Over the last few weeks, I have been playing more with others on Xbox live, especially in parties. Surprisingly, it has not been in COD, but more co-operative games like Borderlands 2 and Left for Dead. Playing with family and friends is a completely different experience than playing with strangers. There is the opportunity for discussions about games or any other subject with people close to you with whom you too often let time just slip by. The connection of party gaming provides a very different type of space where casual conversation can occur naturally. With the reveal of the additional functionality of the new Xbox One, this sphere should become even more immersive. I am definitely looking forward to the addition of Skype and having a Kinect back on my system. I moved our Kinect to the second Xbox as that room had more space to take full advantage of the device and now have to resort to using headphones while playing in parties. I have had many issues with my headphones over the years. Currently, my Turtle Beach EarForce X42s add an irritating echo to anything I say. Others in my party sound fine and do not hear my echo but the result sours the experience. If anyone knows how to correct this problem, please tell me. The Turtle Beach website indicates that this is typically due to issues with the cable or the controller jack. As this happens with any controller, I can only assume that I will be taking these back for a new pair as well.
We have had two Xboxes for a while. We bought our first white Xbox 360 in 2006. Over the years, we have had the red ring of death three times and had each repaired or replaced. The last time it happened was approximately when the new black version of the Xbox debuted and I took the opportunity to purchase a second console. With three boys playing different games, this has proven to be a good investment. Over the past seven years, we have retired two controllers and purchased a few specialty controllers and replaced nearly all of the batteries. This is to be expected as batteries have a limited lifespan and it is hard to complain about replacing controllers that get daily use for four or five years. We definitely got our money’s worth.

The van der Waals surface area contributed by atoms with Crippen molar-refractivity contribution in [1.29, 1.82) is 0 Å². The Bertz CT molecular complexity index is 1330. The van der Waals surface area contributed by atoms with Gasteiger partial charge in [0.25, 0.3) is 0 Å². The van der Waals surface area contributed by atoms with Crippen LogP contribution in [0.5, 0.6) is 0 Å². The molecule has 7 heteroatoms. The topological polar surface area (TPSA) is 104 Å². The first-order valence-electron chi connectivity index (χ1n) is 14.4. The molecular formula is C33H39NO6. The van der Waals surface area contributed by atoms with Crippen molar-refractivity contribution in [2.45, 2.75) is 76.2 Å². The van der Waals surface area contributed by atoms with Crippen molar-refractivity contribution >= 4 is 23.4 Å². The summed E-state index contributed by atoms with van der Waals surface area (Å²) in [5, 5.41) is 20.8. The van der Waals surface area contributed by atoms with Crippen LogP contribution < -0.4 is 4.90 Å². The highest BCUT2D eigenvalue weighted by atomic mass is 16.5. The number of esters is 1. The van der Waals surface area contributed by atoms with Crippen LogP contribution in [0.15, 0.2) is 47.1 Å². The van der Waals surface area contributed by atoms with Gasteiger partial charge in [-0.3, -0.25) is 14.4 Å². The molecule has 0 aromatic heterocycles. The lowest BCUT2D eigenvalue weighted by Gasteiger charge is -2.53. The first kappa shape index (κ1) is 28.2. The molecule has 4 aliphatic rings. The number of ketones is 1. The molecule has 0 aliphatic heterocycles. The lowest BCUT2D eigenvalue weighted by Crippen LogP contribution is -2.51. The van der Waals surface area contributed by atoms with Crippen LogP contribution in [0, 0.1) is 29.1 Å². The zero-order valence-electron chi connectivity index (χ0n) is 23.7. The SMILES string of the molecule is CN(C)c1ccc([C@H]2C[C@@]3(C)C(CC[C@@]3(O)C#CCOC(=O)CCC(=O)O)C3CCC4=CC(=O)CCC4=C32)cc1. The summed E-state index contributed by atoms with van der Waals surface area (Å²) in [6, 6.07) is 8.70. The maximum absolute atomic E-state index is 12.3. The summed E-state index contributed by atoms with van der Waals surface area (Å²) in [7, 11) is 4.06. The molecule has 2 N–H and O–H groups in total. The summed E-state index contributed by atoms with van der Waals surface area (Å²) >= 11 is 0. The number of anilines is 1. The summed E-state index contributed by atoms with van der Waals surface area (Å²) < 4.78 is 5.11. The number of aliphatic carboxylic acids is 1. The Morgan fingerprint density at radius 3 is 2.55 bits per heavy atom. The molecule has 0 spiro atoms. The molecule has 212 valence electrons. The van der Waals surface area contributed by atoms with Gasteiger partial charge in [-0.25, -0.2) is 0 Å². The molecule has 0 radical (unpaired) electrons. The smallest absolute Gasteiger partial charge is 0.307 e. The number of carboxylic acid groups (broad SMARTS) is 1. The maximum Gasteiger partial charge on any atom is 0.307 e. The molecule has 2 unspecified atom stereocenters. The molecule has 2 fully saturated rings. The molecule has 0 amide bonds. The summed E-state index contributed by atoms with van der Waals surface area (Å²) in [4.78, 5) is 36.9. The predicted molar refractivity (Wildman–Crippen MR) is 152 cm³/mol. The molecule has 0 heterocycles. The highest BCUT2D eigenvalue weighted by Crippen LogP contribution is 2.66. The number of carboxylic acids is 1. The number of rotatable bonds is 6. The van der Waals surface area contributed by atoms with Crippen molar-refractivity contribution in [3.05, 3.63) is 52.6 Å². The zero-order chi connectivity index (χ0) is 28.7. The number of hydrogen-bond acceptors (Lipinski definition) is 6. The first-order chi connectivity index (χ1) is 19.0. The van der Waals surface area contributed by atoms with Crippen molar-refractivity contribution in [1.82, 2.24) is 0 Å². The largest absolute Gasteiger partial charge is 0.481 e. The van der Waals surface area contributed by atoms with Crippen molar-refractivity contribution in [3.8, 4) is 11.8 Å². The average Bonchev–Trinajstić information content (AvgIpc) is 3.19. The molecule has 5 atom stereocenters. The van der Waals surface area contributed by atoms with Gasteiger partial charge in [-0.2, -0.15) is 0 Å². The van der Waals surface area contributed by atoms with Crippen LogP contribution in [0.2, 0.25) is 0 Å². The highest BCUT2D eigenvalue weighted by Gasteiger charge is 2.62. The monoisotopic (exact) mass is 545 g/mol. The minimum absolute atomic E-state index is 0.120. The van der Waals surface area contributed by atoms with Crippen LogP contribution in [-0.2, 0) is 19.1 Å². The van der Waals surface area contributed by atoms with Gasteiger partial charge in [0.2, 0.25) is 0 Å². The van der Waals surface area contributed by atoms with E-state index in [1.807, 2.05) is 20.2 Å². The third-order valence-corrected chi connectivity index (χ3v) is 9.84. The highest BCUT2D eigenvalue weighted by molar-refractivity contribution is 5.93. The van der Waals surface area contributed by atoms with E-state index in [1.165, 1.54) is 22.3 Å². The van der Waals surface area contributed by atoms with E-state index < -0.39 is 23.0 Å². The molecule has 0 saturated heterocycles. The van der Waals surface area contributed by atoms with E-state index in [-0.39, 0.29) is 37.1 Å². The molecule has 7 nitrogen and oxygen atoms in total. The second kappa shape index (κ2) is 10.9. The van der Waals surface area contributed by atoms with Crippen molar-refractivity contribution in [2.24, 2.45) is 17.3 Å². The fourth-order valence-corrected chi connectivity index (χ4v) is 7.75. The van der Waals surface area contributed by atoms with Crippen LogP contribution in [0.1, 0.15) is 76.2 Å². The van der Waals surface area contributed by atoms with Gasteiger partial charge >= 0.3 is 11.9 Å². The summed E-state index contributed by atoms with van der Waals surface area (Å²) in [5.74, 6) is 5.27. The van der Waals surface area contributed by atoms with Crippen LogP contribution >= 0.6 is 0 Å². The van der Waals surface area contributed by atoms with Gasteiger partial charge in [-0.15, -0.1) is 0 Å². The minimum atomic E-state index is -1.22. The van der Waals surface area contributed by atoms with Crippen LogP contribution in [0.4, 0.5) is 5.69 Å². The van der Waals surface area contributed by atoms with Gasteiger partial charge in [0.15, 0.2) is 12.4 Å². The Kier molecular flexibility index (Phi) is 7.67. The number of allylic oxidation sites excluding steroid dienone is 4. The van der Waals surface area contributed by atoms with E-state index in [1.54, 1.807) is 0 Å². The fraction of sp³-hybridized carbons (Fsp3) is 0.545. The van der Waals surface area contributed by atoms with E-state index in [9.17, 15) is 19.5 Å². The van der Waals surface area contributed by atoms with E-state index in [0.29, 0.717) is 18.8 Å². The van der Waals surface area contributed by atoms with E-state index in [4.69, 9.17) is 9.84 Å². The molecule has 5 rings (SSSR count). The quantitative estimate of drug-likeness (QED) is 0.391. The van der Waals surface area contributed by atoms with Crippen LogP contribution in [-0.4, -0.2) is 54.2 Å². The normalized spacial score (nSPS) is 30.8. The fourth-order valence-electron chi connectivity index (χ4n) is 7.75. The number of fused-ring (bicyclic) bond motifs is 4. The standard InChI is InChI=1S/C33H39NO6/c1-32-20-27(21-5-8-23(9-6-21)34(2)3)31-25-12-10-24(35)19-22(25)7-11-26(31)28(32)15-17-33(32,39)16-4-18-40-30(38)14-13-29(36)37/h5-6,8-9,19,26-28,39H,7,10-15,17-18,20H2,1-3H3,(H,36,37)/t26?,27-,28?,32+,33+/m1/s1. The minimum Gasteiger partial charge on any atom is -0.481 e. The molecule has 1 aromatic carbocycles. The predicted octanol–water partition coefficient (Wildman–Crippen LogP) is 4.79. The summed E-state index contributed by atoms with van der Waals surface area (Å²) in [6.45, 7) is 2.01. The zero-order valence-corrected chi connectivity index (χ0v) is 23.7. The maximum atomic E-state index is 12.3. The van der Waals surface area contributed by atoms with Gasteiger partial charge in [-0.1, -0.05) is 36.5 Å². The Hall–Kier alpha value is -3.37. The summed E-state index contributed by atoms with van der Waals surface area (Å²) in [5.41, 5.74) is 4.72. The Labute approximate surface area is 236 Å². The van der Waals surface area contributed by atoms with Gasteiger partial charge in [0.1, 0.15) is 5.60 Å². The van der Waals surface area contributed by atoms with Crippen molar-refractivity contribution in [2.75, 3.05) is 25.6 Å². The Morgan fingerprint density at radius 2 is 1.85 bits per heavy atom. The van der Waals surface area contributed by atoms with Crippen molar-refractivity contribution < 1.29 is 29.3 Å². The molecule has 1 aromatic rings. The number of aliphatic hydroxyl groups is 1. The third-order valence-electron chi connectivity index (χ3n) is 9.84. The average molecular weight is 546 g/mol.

Headphones have proven to be a different story. I have purchased all of the headphones that we use from BestBuy and I was lucky to be smart enough at the time to spring for the Black Tie Purchase Protection plan which allows you to swap for the same or equivalent product should you have any issues. This has proven to be invaluable as I have returned three or four pairs of headphones, just about once a year for the last several years. I have had different models from different manufacturers, all of which were highly rated by several sources. Ultimately, every pair developed some irritating problem, often with the microphones. Have you all had similar problems? If you have a solid set of headphones to recommend, please pass it on. I would be very grateful.
One last thing — I just read that the new Xbox One will not be backwardly compatible. While I can understand that the new core architecture doesn’t allow for the playing of Xbox 360 games, it seems more than a little ironic that the new system will replace your cable box and Bluray player, but not your existing game console.
Posted on May 24, 2013, in Family, Gaming and tagged Black Ops 2, Call of Duty, EarForce x42, Left for Dead, Scrabble, Tapped Out, The Simpsons, Turtle Beach, Xbox, Xbox 360, Xbox One. Bookmark the permalink. 1 Comment.